Three years ago we have met individually with around 15 private equity companies. This was a futile effort to get them to see the value of our novice supersynthesizer methodology. Uniformly, when PE firms look for outside help, they look for specific narrow industry expertise. Their goal is to maximize the market value of the portfolio company is the shortest time possible. The PE firm itself brings in the balance sheet strategies to change the value proposition. When they need more than that, the belief is that an industry expert will know all the tricks unique to that industry to boost value.
That mindset is still prevalent today. It was reinforced the other day when I sat in on a meeting of about a dozen CEO who are currently between assignments. One of them who has extensive background in food, and specifically in meat, met with a PE firm that has a company that produces brisket. Here is a seasoned executive who had been CEO of one of the worlds largest beef producer, but the PE firm was only interested in talking to CEO’s who had brisket experience.
This strategy worked well during the bubble. Lots of strategies work well during bubbles. But, it’s probably not the right strategy for today. The trouble is, over time this focus on industry expertise limits you success numerator. And today neuroscience provides some insight into why this is true.
In the broad reach of human history we are still cavemen. It is just recently that we’ve discovered technology. Cavemen did not perform repetitive tasks like we do today. Cavemen are natural experimenters. If all they did was try new things all the time they probably would not have survived. Our brains saved us. There is a mechanism in the brain that causes us to repeat success behaviors and eventually create a rigid structure around that behavior. This mental ossification is a natural function of how the brain processes memories to select successful patterns and behaviors. Because they are successful, the brain selects them as the guide for future behavior. And they become very rigid over time. As the psychologist Edward Tolman showed, this happens irrespective of the longevity of the success of the behavior. Repetition reinforces it and our confidence in the behavior grows. As a matter of mental economy over time the brain filters out the surrounding information as irrelevant to the success behavior. We lose the ability to see the need for change.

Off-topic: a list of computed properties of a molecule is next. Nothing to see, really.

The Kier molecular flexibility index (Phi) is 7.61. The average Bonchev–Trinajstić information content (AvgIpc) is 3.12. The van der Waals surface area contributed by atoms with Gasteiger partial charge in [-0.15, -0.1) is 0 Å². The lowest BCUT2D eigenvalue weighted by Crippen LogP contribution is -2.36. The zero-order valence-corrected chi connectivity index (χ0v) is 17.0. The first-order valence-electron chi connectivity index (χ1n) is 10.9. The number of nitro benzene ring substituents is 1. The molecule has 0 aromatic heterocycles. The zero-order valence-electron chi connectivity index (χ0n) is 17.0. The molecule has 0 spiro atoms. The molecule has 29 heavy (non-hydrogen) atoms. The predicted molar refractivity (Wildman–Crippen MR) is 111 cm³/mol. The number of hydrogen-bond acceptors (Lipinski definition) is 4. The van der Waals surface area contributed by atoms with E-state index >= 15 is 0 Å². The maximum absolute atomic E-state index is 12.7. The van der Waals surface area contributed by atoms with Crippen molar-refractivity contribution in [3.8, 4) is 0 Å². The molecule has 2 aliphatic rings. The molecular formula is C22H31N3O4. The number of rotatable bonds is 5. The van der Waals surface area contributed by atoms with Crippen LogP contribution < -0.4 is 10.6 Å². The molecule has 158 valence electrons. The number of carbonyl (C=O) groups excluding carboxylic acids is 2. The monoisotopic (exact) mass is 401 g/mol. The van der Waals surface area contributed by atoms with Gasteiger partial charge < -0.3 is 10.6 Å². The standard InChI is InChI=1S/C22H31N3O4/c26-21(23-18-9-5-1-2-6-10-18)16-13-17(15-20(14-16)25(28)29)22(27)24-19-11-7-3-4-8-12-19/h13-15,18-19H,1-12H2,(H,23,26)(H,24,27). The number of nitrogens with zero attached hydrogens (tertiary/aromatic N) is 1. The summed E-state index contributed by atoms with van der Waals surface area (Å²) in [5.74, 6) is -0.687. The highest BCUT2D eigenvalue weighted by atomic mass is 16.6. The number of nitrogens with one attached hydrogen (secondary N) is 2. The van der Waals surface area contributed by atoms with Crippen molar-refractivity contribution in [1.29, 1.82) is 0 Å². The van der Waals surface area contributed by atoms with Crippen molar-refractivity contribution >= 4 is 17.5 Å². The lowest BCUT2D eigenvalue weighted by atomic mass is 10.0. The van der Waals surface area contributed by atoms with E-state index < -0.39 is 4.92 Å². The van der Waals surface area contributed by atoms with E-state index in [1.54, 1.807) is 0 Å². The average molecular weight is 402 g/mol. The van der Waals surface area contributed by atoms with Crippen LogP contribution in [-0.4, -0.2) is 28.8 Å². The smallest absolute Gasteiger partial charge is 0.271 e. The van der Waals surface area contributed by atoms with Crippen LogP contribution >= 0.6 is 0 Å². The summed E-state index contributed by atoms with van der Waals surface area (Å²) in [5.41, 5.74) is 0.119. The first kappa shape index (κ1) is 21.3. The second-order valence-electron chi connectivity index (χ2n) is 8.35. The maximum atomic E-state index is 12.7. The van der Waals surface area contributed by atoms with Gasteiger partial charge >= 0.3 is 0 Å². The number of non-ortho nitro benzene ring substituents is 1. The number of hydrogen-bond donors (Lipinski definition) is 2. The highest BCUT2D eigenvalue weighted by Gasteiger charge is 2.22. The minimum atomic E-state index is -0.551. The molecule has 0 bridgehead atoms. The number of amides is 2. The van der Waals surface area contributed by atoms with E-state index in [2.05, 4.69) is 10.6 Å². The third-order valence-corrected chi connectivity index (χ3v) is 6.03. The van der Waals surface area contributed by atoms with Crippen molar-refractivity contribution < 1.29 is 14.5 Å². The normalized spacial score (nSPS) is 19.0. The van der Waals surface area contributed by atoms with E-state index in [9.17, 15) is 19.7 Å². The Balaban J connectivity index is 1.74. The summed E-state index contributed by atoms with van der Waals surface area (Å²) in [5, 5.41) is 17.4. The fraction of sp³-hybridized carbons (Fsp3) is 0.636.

Each of us likes to think that is true of others, but not of ourselves. But great business leaders know that they have this obstacle to overcome. Their own certainty is their speed governor. To speed beyond that governor, the CEO must employ empowerment tools such as those we provide to such leaders. These let the leader remove the hurdle of their own mindset while making sure every dollar is invested wisely.